The estate of late actor Walter Matthau has sued Columbia Pictures for breach of contract over profits on the films Cactus Flower and California Suite. The suit alleges Matthau was entitled to gross participation on the two films and claims Columbia reported only 20 percent of home video receipts, failed to report full cable receipts and obtained secret profits, according to Variety. The suit seeks at least $1 million in damages. Matthau died at age 79 in July 2000.
Emilio Estevez has written the script for and will likely star in a project tentatively entitled Bobby about the 1968 assassination of Robert Kennedy, Variety reports. Shooting is scheduled to begin in August.
More on the Kennedy front: CBS has commissioned a TV movie based on Richard Blow's biography of John F. Kennedy Jr., American Son. According to Variety, the network is currently looking for a writer to adapt the book, which hits bookstores this month.
The Price Is Right veteran Bob Barker will host the 29th annual Daytime Emmy Awards live from New York on May 17, Variety reports. Barker, whose Price Is Right is now in its 30th season, will also be competing in the game-show host category against Alex Trebek, Ben Stein and Nancy Pimental, and Pat Sajak. The Daytime Emmys will air from 9-11 p.m. on CBS.
Compensation, a film about black culture in Chicago, Ill., is one of four winners of the 2002 Paul Robeson Awards at the 28th annual Newark Black Film Festival in Newark, N.J., the AP reports. Other winners included the short narrative Monster, the documentary Keep on Walking and the experimental film In Check. The festival begins June 26 at the Newark Museum, and the award-winning films--chosen from 41 entries--will be screened Aug. 7.
George Sidney, who directed dozens of musicals, including Annie Get Your Gun, Show Boat and Kiss Me Kate, died at his home Sunday of complications from lymphoma. He was 85. The former child actor presided over the Screen Directors Guild for 16 years, founded Hanna-Barbera productions and worked with many legends--including Frank Sinatra, Rita Hayworth and Elvis Presley.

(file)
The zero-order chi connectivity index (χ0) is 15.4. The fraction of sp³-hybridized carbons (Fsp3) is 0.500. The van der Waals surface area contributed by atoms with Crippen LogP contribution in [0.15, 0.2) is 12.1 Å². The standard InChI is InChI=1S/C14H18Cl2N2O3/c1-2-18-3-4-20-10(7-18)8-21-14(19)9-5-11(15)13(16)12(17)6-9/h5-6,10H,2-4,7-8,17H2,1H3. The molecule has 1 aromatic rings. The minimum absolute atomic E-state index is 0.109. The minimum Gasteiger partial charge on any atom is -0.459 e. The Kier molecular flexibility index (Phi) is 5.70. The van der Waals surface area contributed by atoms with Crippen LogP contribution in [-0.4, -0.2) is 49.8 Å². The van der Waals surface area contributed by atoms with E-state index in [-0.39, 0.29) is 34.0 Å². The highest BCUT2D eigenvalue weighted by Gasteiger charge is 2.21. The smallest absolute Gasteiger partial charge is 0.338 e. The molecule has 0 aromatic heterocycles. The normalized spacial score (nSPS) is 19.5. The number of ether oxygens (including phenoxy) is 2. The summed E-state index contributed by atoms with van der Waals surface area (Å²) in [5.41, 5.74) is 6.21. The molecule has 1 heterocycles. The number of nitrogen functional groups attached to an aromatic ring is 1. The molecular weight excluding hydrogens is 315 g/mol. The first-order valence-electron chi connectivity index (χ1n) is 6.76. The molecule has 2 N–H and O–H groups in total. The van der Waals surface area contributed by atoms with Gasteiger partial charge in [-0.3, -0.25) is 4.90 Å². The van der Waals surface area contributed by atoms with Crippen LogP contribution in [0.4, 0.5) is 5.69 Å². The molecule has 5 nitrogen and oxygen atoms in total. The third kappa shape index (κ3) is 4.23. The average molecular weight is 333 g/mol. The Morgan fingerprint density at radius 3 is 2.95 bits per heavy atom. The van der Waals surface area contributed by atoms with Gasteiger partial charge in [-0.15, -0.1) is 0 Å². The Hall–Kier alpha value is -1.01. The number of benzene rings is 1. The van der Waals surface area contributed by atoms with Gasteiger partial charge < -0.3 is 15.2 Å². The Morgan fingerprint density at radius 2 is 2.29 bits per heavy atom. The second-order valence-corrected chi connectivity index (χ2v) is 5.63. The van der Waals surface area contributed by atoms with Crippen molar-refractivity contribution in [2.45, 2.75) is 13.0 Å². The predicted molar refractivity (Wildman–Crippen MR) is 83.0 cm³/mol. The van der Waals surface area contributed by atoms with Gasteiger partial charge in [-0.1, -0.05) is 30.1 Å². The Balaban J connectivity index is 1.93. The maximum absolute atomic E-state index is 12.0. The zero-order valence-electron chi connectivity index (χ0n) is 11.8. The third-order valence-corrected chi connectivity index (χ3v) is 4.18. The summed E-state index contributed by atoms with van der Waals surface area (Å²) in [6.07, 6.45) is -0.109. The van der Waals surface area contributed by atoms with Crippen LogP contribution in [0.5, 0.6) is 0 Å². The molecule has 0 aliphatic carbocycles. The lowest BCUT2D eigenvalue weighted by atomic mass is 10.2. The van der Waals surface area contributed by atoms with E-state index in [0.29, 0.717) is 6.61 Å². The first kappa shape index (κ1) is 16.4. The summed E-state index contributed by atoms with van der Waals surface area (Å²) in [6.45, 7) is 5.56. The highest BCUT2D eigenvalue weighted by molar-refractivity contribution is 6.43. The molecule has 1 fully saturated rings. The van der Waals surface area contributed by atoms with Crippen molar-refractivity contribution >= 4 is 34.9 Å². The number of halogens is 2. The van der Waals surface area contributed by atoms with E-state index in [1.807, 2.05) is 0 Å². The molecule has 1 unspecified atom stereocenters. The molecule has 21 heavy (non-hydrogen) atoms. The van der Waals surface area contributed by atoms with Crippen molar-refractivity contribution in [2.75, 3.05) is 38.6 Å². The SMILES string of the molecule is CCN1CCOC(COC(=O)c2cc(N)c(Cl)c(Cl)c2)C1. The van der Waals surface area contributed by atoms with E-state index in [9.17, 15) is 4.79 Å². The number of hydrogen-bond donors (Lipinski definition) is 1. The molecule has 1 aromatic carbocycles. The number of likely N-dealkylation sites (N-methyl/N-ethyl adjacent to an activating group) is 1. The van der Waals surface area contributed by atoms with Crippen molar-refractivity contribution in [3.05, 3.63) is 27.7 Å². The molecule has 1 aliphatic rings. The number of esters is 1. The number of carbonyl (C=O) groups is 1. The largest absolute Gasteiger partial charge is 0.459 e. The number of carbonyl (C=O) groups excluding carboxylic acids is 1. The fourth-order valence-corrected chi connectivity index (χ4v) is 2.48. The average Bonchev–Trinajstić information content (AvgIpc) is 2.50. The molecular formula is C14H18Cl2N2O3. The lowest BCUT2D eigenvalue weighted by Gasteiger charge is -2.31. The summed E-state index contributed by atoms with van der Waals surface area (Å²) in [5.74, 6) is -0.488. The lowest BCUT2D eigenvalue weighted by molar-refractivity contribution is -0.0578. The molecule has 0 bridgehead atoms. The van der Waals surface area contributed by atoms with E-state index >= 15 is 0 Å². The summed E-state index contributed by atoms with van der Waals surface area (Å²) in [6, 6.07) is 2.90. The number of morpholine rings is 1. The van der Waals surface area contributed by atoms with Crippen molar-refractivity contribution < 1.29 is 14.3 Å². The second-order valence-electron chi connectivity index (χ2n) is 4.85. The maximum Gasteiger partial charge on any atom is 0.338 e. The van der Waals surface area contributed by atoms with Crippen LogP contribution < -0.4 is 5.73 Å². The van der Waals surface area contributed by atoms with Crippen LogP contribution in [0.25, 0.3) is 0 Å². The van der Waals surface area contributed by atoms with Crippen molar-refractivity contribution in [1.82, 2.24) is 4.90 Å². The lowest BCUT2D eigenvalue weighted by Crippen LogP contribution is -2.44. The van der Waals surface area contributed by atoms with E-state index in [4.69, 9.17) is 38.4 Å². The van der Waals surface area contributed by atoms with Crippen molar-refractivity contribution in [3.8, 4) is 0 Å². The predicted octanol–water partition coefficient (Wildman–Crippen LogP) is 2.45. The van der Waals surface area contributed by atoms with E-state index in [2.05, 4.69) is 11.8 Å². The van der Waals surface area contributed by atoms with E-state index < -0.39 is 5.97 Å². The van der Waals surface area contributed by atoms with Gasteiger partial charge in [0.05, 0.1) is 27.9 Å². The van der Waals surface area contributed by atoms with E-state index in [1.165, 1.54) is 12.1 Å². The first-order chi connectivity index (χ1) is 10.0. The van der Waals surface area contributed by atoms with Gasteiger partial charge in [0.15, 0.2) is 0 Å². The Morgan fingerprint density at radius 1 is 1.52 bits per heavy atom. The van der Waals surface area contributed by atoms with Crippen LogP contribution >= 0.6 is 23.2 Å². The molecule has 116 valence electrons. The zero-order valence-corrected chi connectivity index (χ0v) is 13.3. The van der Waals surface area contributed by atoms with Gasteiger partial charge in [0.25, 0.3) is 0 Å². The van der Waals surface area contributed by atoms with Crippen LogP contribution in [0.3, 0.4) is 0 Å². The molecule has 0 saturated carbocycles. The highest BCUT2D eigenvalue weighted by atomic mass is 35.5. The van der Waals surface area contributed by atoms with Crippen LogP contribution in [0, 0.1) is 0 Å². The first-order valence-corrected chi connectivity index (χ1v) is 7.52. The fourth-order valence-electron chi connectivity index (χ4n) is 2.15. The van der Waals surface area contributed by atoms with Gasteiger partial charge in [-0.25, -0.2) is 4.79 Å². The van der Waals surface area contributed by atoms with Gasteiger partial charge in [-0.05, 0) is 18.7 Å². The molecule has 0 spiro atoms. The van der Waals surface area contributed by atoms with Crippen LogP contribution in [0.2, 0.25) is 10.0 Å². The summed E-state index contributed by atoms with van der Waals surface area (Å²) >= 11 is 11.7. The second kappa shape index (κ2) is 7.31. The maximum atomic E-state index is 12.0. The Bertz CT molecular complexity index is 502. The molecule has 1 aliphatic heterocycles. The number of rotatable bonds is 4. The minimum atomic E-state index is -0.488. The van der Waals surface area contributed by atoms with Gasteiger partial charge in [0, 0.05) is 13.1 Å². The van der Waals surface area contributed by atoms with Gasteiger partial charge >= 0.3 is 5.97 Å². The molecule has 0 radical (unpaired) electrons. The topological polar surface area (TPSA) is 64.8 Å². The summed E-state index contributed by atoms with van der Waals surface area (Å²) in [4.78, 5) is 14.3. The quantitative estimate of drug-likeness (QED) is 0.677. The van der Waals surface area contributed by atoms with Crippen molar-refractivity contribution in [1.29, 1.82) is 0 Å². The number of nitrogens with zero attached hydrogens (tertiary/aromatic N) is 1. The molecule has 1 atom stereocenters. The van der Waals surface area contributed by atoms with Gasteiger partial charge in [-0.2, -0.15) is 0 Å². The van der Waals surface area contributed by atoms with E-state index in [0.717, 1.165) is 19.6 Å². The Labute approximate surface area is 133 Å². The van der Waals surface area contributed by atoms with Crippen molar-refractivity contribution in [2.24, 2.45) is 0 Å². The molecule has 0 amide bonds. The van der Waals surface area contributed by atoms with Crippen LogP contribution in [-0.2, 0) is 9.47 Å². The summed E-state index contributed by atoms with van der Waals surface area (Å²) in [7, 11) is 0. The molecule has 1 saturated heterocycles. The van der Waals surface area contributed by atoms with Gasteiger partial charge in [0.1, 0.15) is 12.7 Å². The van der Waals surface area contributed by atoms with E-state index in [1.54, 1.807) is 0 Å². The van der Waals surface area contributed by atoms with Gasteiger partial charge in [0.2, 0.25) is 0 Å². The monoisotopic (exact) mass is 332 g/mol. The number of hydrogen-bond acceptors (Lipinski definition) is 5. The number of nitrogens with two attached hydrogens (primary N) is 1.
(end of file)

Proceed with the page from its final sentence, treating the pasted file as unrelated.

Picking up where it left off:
Roy Schatt, the photographer known for his photographs of actor James Dean, died Saturday at his Manhattan home of congestive heart failure. He was 92. Schatt photographed a multitude of celebrities, including Marilyn Monroe, Paul Newman, Grace Kelly, Elia Kazan and Joanne Woodward. His photos are exhibited at the National Portrait Gallery in Washington, D.C., and the Chicago Art Institute.
Summoned to testify before the House Committee on UnAmerican Activities (HUAC)
First production of a play, "Paul Robeson", performed by Avery Brooks; play staged Off-Broadway in 1988
First played "Othello" in London
Moved to London, England
Last film appearance in the omnibus feature "Tales of Manhattan"; appeared with Ethel Waters and Eddie 'Rochester' Anderson
Played an African native in "King Solomon's Mines"
Made first of several visits to the Soviet Union
Made debut at Carnegie Hall in NYC
Retired from public life
Born and raised in New Jersey
Narrated "Native Land", a documentary about civil rights abuses
Was the subject of the documentary "Paul Robeson: Portrait of an Artist"
Played Joe in the London premiere of "Show Boat"
Returned to NYC to recreate his stage role in the film version of "The Emperor Jones"
Again recreated a stage role, that of Joe who sings "Ol' Man River" in "Show Boat"
Visited Madrid, Spain to entertain the International Brigade fighting in the Spanish Civil War
Turned down an offer from the Chicago Opera to star in "Aida" to accept the role of the African chief Bosambo in "Sanders of the River"
Feature film debut in "Body and Soul", directed by Oscar Micheaux; played dual role of an unscrupulous preacher and his virtuous brother
Testified before HUAC
Played professional football in the American Professional Football League in Hammond, Akron and Milwaukee
After a US Supreme Court decision, his passport was restored